Expedition 336 patch
16 September -  17 November 2011
22° 45' 18" N, 46° 5' 17.9988" W
Bridgetown, Barbados to Ponta Delgada, Azroes
Katrina J. Edwards and Wolfgang Bach 
Adam Klaus 
Jennifer Magnusson
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IODP Report
Expedition 336 patch

Mid-Atlantic Ridge Microbiology

The top layer of the earth’s crust is full of cracks and fractures. Beneath the ocean, these networked cracks and fractures fill with water that flows through them as the ocean moves and changes. This type of watery network is called an aquifer, and the deep ocean crust contains the largest active aquifer on Earth. Living within this aquifer are all kinds of tiny lifeforms (microbes) that make their homes in this deep ocean landscape. But how many microbes are there? Are there different kinds? Where do they come from? How do they live, eat and move within this deepsea network? These are the questions that scientists onboard IODP Expedition 336: Mid-Atlantic Microbiology hoped to answer. By installing three subseafloor observatories (“CORKs”) into the ocean crust, IODP scientists wanted to gain new information that will help them understand what life is like below the ocean floor.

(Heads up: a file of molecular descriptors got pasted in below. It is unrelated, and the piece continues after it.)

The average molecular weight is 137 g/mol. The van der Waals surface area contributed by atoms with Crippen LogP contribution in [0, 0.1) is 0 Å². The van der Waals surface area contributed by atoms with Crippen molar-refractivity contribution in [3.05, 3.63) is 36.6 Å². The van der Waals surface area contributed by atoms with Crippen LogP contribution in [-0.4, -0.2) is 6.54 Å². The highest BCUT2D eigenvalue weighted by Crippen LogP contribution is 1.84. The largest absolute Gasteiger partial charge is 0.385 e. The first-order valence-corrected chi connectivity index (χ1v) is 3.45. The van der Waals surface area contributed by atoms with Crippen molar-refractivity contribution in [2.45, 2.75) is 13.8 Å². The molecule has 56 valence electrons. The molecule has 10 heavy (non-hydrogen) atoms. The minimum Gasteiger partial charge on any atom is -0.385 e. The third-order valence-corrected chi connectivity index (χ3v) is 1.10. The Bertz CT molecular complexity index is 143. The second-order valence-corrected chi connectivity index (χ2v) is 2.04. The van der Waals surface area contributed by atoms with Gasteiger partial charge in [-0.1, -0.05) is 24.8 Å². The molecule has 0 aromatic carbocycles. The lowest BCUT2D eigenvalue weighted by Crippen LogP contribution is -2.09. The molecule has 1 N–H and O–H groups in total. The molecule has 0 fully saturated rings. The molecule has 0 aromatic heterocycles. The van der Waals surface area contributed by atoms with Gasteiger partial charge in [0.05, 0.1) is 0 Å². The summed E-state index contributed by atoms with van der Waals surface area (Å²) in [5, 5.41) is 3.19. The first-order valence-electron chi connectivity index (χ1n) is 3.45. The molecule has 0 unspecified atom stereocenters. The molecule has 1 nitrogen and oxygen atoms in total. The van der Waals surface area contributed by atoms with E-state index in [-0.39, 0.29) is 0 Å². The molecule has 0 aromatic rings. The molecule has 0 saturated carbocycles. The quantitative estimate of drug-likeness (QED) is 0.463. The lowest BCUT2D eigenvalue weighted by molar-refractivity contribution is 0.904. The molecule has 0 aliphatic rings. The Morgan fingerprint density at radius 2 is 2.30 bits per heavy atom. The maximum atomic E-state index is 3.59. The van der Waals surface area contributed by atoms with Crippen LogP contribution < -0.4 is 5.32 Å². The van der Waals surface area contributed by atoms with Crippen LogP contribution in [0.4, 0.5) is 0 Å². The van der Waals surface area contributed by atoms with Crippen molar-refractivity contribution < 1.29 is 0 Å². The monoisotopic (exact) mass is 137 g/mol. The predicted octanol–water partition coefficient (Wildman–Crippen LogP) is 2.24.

Here are some resources to help you learn more about the science and mission of our expedition:

  • Read this blog post by Katrina Edwards for an introduction to our expedition and an explanation of the fundamental questions we’re trying to answer.
  • Watch this animation that describes what a CORK subseafloor observatory is
  • Watch this video to learn what an osmosampler is and why we are putting them down below the seafloor, or this one to learn more about CORKs
  • Ask a Scientist if you have a question about our research or want to learn more about what it’s like to be a scientist on this expedition

Expedition Videos

Deep-Sea Microbes in the News

expedition 336 science party